Masonic Temple: Cowtown’s Fortress of Fraternity

Indiana limestone has seldom been more imposing:

light masonic temple 1The Masonic Temple on Henderson Street at Lancaster Avenue is as formidable as any structure in Fort Worth.

masonic plans 9-12-30 dmnOn September 10, 1930 Masons met at the South Side lodge on Magnolia Avenue to inspect the plans for a new temple. Architect was fellow Mason Wiley Clarkson. Clip is from the September 12 Dallas Morning News.

temple 30 ground breakOn November 14 Masons broke ground for the $700,000 ($10 million today) temple (just two weeks after Clarkson’s First United Methodist Church opened five blocks away).

temple 31 may 31 building to beginIn May 1931 work began on the temple, the cost of which had risen to $1 million ($15 million today). The clip indicates that six thousand Masons would use the temple. Fort Worth’s population in 1930 was 163,447.

masonic depiction 9-27-31 dmnClip is from the September 27, 1931 Dallas Morning News.

temple 31 sept cornerstoneThe cornerstone for the temple was laid on September 26, 1931, the cost again estimated at $700,000 ($10 million today). Note that a concert was presented by the Masonic Home and School.

temple 32 may 29 spring festivalThe temple was completed in 1932. One of its first activities was the Masons’ annual spring “ceremonial.”

masonic history 9-20-31 dmn2On September 20, 1931 the Dallas Morning News gave some history of Masonry in Fort Worth. The first lodge, Lodge 148, was chartered in 1855. At first members met above a tavern operated by Lawrence Steele on the town square. But the lodge soon built a small building in the block bounded by East Belknap, Grove, East Bluff, and Jones streets (a historical marker at West Belknap and Houston streets says the building was located there). The lodge met on the second floor. The ground floor housed a school and church services. The lodge’s first master was Julian Feild.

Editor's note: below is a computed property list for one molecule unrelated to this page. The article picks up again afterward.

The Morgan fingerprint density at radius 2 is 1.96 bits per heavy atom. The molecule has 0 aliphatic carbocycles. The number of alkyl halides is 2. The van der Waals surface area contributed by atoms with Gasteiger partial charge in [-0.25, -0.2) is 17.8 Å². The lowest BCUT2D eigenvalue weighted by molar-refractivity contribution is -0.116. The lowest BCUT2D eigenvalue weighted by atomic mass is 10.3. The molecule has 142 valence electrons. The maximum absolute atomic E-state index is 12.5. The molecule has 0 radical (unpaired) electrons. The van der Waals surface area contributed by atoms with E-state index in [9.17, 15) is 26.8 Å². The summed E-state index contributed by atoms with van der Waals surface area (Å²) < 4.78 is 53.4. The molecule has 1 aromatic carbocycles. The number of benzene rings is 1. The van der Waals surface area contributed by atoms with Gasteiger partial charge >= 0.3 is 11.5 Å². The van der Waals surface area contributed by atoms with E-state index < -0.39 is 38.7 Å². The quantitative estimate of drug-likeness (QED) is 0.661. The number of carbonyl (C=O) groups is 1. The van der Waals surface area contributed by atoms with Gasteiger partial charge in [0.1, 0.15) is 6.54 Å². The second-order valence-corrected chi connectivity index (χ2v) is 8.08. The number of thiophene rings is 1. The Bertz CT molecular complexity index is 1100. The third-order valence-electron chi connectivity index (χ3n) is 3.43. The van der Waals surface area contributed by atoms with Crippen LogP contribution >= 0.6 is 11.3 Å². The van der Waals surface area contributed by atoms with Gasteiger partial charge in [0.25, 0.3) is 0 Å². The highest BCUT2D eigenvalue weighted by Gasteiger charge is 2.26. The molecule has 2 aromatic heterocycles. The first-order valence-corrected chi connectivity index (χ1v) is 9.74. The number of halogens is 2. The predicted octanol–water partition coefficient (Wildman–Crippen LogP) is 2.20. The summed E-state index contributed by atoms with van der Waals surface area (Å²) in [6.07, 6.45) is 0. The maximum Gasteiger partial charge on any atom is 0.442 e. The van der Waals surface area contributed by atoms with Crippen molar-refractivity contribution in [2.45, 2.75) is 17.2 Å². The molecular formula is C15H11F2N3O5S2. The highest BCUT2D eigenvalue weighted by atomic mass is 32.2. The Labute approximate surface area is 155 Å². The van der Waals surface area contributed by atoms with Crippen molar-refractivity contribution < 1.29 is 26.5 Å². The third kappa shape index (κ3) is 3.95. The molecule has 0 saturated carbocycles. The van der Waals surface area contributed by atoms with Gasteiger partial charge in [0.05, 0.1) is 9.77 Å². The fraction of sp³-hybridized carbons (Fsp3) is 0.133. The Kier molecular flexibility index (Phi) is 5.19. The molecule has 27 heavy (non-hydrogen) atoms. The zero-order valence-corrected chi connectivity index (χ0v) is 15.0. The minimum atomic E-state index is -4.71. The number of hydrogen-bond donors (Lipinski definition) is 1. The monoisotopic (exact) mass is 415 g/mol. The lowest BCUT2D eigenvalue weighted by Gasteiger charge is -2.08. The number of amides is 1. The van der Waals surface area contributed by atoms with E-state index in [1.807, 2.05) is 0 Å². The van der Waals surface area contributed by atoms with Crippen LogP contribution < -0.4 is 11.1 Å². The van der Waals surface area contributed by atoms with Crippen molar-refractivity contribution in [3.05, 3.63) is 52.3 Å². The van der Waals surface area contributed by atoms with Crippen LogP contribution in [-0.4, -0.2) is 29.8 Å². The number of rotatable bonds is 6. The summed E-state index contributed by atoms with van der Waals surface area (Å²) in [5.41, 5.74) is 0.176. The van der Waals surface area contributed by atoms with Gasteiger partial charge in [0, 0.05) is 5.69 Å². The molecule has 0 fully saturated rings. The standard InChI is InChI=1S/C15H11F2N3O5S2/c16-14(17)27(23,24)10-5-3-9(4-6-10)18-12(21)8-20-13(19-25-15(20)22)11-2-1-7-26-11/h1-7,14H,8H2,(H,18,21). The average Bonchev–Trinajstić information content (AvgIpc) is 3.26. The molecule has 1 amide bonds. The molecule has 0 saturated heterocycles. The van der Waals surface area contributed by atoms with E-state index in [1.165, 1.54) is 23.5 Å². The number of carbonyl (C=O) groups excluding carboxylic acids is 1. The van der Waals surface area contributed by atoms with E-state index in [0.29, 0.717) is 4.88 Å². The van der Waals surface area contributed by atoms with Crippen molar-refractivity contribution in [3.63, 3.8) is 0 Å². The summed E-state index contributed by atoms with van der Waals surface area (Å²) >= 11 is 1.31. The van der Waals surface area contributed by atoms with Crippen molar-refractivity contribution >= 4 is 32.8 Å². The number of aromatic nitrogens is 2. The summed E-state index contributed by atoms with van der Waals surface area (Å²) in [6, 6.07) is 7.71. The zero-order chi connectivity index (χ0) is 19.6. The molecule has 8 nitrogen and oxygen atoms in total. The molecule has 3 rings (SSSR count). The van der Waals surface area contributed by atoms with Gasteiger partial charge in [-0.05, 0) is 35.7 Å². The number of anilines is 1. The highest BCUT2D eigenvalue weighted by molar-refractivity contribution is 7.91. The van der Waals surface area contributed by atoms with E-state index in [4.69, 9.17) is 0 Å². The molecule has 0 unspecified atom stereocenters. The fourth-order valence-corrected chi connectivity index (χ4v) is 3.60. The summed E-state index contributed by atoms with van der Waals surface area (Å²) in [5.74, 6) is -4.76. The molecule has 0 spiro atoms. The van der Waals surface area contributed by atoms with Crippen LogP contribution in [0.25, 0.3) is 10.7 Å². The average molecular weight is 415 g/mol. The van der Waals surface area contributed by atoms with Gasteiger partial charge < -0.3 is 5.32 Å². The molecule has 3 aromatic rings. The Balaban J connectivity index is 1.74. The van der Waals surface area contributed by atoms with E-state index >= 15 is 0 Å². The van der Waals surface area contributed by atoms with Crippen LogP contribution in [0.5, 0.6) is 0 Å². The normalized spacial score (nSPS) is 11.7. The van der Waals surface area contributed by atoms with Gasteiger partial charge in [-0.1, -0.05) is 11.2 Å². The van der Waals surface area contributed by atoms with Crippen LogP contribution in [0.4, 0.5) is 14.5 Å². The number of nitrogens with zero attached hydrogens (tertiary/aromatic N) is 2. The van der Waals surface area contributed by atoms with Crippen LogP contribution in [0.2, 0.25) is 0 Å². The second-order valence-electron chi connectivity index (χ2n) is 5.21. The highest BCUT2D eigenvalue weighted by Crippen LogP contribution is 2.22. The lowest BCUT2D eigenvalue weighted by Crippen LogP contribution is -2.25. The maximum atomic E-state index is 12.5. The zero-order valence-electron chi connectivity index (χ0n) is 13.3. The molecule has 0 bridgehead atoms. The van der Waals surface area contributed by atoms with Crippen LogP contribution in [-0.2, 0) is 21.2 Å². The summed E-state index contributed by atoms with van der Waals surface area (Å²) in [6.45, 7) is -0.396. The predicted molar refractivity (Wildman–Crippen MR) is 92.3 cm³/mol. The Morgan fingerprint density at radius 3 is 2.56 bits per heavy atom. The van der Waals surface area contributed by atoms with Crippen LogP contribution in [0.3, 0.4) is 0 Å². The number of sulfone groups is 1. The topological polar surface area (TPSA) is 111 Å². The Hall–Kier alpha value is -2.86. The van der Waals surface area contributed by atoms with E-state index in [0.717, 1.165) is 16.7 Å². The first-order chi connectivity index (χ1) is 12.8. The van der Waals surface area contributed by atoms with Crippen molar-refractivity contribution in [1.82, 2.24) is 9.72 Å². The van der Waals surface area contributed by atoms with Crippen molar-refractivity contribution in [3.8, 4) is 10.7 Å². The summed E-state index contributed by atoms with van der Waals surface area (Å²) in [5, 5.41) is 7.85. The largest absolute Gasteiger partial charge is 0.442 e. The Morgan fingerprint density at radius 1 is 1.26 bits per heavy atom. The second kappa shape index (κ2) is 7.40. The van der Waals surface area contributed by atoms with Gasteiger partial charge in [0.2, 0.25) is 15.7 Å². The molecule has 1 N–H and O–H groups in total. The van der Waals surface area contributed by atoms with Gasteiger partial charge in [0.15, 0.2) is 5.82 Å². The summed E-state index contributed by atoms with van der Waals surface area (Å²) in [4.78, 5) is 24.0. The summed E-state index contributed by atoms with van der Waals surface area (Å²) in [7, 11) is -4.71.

masonic roster

A roster of early members of Lodge 148 was a Who’s Who of Fort Worth. To show how active Masons were in early Fort Worth, these early members are treated elsewhere at Hometown by Handlebar: Carroll M. Peak, Julian Feild, David Mauck, Lawrence Steele, John Peter Smith, E. M. Daggett, Henry Clay Daggett, Charles B. Daggett, Sam Woody, Ed S. Terrell, Middleton Tate Johnson, Matthew Jackson Brinson, Charles Turner, A. Y. Fowler. (Clip from Proceedings of the Grand Lodge of Texas, From Its Organization in . . . 1837 . . . to . . . 1857, 1857.)

temple 32 55 buildingThis Star-Telegram clip shows that the original 1855 Masonic lodge building was still standing in 1932. Pity that building could not have been moved out of the way of progress and preserved as the oldest public structure in Fort Worth.

bells masonicAmong the treasures in the 1932 temple is the 1782 Masonic bell from that first lodge hall.

Some more views of the Masonic Temple (now called the “Masonic Center”):

lodge masonic temple 2Architecturally the building is “a little bit country, a little bit rock and roll”: stepped like an Egyptian ziggurat, some art deco elements, . . .

column masoniccolumn ionic masonic 2. . . some classical, as in these keystones, dentil molding, and ionic columns.

entry masonicMain entrance doors.

face masonic temple

corner masonicmasonic nightmasonic lamp

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7 Responses to Masonic Temple: Cowtown’s Fortress of Fraternity

  1. Ashton Lawson says:

    I live in Colorado now, but I am a permanent (endowed) member of Fort Worth Lodge #148. I am very proud to call this Lodge home, and it is definitely still in operation and very active. Look them up on Facebook and arrange a visit.

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